The European Union is in danger

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However noble, intelligent, open and historically unique it may be, the European project is currently going through an unprecedented period of crisis.

 

This is an ideal moment for populists and other hate-mongers: it is an opportunity for them to deceive vulnerable people by promising them a better future, a "golden dawn", provided they seek refuge behind inviolable borders as in the good old days. After all, why deal with our problems together bravely, creatively and collectively, when we can put up multiple "iron curtains" wherever we need them and – while we're at it – build watchtowers and fit them with machine guns. That will certainly stop the influx of poor people, keep out dubious characters fleeing wars or dictatorships, preserve local mores and customs, boost our economy, benefit our businesses and prevent even the most fanatical criminals from causing harm.

 

The truth is that if the European Union breaks apart, it is Europe itself as a geographical entity that will become exposed, and to danger of the worst kind. Whatever its shortcomings, since the end of the Second World War the Union has clearly been a key factor in the preservation of peace between its Member States; Europe has also long been a place where the rule of law, democracy, social justice and prosperity have prevailed, whose appeal was such that its own peoples almost unanimously supported the European project, while those that were not already members were clamouring to join.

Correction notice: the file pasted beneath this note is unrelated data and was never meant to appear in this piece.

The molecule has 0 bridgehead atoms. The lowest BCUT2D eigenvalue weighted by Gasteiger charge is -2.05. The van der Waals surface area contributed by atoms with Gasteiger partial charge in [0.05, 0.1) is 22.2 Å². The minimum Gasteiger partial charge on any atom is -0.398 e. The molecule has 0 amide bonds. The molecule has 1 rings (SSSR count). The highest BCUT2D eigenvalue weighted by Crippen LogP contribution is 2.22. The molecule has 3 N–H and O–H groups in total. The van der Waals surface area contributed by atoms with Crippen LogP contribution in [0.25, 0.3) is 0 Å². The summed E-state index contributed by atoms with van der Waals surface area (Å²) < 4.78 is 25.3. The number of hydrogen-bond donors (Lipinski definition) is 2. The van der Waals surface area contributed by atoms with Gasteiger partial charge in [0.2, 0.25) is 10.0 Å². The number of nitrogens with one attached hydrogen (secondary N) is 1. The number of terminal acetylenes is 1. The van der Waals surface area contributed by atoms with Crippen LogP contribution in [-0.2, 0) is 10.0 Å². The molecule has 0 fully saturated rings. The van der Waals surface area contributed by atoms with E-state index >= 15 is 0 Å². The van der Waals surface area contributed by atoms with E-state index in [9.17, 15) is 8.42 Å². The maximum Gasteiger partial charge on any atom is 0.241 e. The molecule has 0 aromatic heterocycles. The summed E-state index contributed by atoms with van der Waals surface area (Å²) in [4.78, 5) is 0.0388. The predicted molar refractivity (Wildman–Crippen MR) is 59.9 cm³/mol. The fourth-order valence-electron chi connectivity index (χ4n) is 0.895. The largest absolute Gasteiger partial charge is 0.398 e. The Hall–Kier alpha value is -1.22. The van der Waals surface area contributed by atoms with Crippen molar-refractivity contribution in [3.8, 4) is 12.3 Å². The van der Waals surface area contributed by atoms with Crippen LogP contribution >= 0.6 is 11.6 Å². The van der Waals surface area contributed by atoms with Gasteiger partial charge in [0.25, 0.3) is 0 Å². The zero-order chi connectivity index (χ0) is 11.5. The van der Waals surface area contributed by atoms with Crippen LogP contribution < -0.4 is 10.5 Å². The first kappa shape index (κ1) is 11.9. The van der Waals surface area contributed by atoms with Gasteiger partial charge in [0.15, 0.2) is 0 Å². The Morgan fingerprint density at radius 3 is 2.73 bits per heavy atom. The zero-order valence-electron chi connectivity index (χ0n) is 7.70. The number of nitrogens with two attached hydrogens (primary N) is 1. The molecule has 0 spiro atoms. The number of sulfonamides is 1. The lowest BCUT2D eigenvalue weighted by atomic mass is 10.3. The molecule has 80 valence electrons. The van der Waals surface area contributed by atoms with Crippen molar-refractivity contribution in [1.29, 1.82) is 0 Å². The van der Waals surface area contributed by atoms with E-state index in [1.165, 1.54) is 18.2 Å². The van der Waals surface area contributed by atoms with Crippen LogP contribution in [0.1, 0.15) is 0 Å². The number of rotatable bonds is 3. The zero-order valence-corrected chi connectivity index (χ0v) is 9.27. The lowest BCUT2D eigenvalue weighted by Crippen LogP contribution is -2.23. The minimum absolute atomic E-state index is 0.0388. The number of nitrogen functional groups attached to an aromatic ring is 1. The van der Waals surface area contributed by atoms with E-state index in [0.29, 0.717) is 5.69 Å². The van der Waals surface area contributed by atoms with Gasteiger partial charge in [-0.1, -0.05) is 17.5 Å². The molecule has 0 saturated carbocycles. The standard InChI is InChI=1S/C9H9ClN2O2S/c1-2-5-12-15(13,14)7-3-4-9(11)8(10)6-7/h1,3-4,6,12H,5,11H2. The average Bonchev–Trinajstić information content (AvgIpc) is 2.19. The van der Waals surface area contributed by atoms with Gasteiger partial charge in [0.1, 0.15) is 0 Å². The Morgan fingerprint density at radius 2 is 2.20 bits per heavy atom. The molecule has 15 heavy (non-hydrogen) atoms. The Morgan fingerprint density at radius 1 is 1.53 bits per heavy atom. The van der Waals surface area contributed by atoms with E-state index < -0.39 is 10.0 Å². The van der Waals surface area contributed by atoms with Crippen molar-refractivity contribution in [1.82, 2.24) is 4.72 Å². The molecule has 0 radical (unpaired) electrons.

If the Union is in danger, this is precisely because it is not sufficiently united, integrated or cohesive. It is now divided into too many different subcomponents, for spheres such as the single currency or freedom of movement. Europe is now bereft of the various kinds of harmonisation and common policies that are nevertheless essential, for instance with regard to taxes, defence or even – and above all – social issues.

 

The aim of the European Union, according to the terms of its own Treaty, is "to promote peace, its values and the well-being of its peoples", yet many, including decision-makers themselves, do not seem to think about this very much. It is as if it were not in everyone's interest to do everything possible, above all else, to ensure that the people of Europe continue to live in dignity and in peace.

 

We must read Articles 2 and 3 of this Treaty, tell others about them, champion them, and above all actually apply them. Many people probably think that the texts of these agreements between states must be fiendishly technical – even "technocratic" – and horribly heavy to wade through. But that is not the case at all, at least not for the broad principles set out at the beginning of the Treaties. Children should be reading this at school.

 

Immediately after the passage I have just quoted, the Treaty says: "The Union shall offer its citizens an area of freedom, security and justice without internal frontiers [...]". This shows that the European project was not intended for abstract entities, systems, administrations or automata: it was intended for men and women. This project makes a promise to them and it must fulfil that promise to them.

 

A third clause follows in which the word "social" appears five times in ten lines. For the European Union to recapture the prestige it used to have among its citizens, that clause does not have to be amended: it just needs to be implemented.

 

It is not too late for us to put things right, but we must not delay. Let us look carefully at the history of the European continent over the course of the last century and act quickly so as to ensure that mistakes are not repeated: our future, and that of our children, is in a united and cohesive Europe.